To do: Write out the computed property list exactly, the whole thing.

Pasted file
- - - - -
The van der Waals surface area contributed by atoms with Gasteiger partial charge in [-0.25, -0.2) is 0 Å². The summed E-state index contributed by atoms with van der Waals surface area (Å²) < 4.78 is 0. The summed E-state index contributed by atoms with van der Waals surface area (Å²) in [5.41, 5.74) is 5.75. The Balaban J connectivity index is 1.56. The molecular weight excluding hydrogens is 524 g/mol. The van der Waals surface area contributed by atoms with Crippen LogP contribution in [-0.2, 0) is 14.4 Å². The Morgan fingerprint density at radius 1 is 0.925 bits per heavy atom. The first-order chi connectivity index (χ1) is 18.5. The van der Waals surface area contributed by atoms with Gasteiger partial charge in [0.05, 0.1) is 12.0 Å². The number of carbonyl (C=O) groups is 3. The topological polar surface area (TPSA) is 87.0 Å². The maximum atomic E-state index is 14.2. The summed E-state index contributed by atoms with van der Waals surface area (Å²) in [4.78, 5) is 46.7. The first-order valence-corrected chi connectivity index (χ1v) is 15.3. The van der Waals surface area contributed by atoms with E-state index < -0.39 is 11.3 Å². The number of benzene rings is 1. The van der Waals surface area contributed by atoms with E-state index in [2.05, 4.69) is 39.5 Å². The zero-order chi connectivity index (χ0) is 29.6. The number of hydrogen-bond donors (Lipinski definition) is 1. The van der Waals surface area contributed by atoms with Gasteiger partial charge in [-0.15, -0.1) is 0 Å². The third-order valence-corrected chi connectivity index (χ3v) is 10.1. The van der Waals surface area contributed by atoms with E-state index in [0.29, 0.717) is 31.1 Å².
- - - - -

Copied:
The van der Waals surface area contributed by atoms with Gasteiger partial charge in [-0.25, -0.2) is 0 Å². The summed E-state index contributed by atoms with van der Waals surface area (Å²) < 4.78 is 0. The summed E-state index contributed by atoms with van der Waals surface area (Å²) in [5.41, 5.74) is 5.75. The Balaban J connectivity index is 1.56. The molecular weight excluding hydrogens is 524 g/mol. The van der Waals surface area contributed by atoms with Crippen LogP contribution in [-0.2, 0) is 14.4 Å². The Morgan fingerprint density at radius 1 is 0.925 bits per heavy atom. The first-order chi connectivity index (χ1) is 18.5. The van der Waals surface area contributed by atoms with Gasteiger partial charge in [0.05, 0.1) is 12.0 Å². The number of carbonyl (C=O) groups is 3. The topological polar surface area (TPSA) is 87.0 Å². The maximum atomic E-state index is 14.2. The summed E-state index contributed by atoms with van der Waals surface area (Å²) in [4.78, 5) is 46.7. The first-order valence-corrected chi connectivity index (χ1v) is 15.3. The van der Waals surface area contributed by atoms with E-state index < -0.39 is 11.3 Å². The number of benzene rings is 1. The van der Waals surface area contributed by atoms with E-state index in [2.05, 4.69) is 39.5 Å². The zero-order chi connectivity index (χ0) is 29.6. The number of hydrogen-bond donors (Lipinski definition) is 1. The van der Waals surface area contributed by atoms with Gasteiger partial charge in [-0.15, -0.1) is 0 Å². The third-order valence-corrected chi connectivity index (χ3v) is 10.1. The van der Waals surface area contributed by atoms with E-state index in [0.29, 0.717) is 31.1 Å².